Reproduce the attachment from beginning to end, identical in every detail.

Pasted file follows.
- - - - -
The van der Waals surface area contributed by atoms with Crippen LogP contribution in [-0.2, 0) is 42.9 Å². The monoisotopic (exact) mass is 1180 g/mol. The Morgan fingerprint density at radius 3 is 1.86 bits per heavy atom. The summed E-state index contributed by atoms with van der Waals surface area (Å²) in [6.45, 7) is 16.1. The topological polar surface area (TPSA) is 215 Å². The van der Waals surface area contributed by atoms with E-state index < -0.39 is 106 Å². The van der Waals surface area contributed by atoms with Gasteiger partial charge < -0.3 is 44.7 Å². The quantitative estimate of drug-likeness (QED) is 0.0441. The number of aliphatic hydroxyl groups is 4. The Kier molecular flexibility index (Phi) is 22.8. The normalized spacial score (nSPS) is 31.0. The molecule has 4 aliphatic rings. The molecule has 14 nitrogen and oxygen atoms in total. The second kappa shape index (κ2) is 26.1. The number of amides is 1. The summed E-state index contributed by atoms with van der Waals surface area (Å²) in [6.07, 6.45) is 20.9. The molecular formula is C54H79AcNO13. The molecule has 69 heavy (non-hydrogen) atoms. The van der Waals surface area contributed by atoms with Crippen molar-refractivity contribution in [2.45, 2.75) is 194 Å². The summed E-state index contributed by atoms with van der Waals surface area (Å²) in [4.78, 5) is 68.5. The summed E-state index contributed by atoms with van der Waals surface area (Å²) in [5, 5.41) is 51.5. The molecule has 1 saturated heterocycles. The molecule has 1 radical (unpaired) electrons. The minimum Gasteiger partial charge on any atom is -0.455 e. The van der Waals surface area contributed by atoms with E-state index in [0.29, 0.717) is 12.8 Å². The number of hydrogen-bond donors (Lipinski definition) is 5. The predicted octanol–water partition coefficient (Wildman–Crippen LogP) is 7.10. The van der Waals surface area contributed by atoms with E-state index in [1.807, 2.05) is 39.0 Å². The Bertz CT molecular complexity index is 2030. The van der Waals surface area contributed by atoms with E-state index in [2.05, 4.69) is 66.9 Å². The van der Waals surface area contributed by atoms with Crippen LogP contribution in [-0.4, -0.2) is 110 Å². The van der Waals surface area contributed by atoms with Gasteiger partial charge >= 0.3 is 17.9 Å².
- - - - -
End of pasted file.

The van der Waals surface area contributed by atoms with Crippen LogP contribution in [-0.2, 0) is 42.9 Å². The monoisotopic (exact) mass is 1180 g/mol. The Morgan fingerprint density at radius 3 is 1.86 bits per heavy atom. The summed E-state index contributed by atoms with van der Waals surface area (Å²) in [6.45, 7) is 16.1. The topological polar surface area (TPSA) is 215 Å². The van der Waals surface area contributed by atoms with E-state index < -0.39 is 106 Å². The van der Waals surface area contributed by atoms with Gasteiger partial charge < -0.3 is 44.7 Å². The quantitative estimate of drug-likeness (QED) is 0.0441. The number of aliphatic hydroxyl groups is 4. The Kier molecular flexibility index (Phi) is 22.8. The normalized spacial score (nSPS) is 31.0. The molecule has 4 aliphatic rings. The molecule has 14 nitrogen and oxygen atoms in total. The second kappa shape index (κ2) is 26.1. The number of amides is 1. The summed E-state index contributed by atoms with van der Waals surface area (Å²) in [6.07, 6.45) is 20.9. The molecular formula is C54H79AcNO13. The molecule has 69 heavy (non-hydrogen) atoms. The van der Waals surface area contributed by atoms with Crippen molar-refractivity contribution in [2.45, 2.75) is 194 Å². The summed E-state index contributed by atoms with van der Waals surface area (Å²) in [4.78, 5) is 68.5. The summed E-state index contributed by atoms with van der Waals surface area (Å²) in [5, 5.41) is 51.5. The molecule has 1 saturated heterocycles. The molecule has 1 radical (unpaired) electrons. The minimum Gasteiger partial charge on any atom is -0.455 e. The van der Waals surface area contributed by atoms with E-state index in [0.29, 0.717) is 12.8 Å². The number of hydrogen-bond donors (Lipinski definition) is 5. The predicted octanol–water partition coefficient (Wildman–Crippen LogP) is 7.10. The van der Waals surface area contributed by atoms with E-state index in [1.807, 2.05) is 39.0 Å². The Bertz CT molecular complexity index is 2030. The van der Waals surface area contributed by atoms with E-state index in [2.05, 4.69) is 66.9 Å². The van der Waals surface area contributed by atoms with Crippen LogP contribution in [-0.4, -0.2) is 110 Å². The van der Waals surface area contributed by atoms with Gasteiger partial charge >= 0.3 is 17.9 Å².